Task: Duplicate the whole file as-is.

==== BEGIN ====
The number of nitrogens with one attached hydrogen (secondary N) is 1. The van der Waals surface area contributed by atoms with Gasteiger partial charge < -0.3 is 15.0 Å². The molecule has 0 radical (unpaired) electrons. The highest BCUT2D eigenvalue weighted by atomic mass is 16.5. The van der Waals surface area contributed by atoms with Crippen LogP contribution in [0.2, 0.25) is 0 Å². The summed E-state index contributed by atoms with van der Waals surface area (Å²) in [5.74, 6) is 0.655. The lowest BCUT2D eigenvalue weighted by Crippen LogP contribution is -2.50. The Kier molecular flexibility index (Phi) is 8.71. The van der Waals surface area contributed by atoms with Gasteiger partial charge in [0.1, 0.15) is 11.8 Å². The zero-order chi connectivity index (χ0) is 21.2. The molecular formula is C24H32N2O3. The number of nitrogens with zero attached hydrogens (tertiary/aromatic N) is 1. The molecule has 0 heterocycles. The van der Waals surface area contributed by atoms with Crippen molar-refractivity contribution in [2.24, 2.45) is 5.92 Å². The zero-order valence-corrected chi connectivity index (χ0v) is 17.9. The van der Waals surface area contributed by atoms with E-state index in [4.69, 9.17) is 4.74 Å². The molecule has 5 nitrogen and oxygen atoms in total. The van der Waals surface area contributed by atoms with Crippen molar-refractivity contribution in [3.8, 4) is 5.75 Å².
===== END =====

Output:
The number of nitrogens with one attached hydrogen (secondary N) is 1. The van der Waals surface area contributed by atoms with Gasteiger partial charge < -0.3 is 15.0 Å². The molecule has 0 radical (unpaired) electrons. The highest BCUT2D eigenvalue weighted by atomic mass is 16.5. The van der Waals surface area contributed by atoms with Crippen LogP contribution in [0.2, 0.25) is 0 Å². The summed E-state index contributed by atoms with van der Waals surface area (Å²) in [5.74, 6) is 0.655. The lowest BCUT2D eigenvalue weighted by Crippen LogP contribution is -2.50. The Kier molecular flexibility index (Phi) is 8.71. The van der Waals surface area contributed by atoms with Gasteiger partial charge in [0.1, 0.15) is 11.8 Å². The zero-order chi connectivity index (χ0) is 21.2. The molecular formula is C24H32N2O3. The number of nitrogens with zero attached hydrogens (tertiary/aromatic N) is 1. The molecule has 0 heterocycles. The van der Waals surface area contributed by atoms with Crippen molar-refractivity contribution in [2.24, 2.45) is 5.92 Å². The zero-order valence-corrected chi connectivity index (χ0v) is 17.9. The van der Waals surface area contributed by atoms with E-state index in [4.69, 9.17) is 4.74 Å². The molecule has 5 nitrogen and oxygen atoms in total. The van der Waals surface area contributed by atoms with Crippen molar-refractivity contribution in [3.8, 4) is 5.75 Å².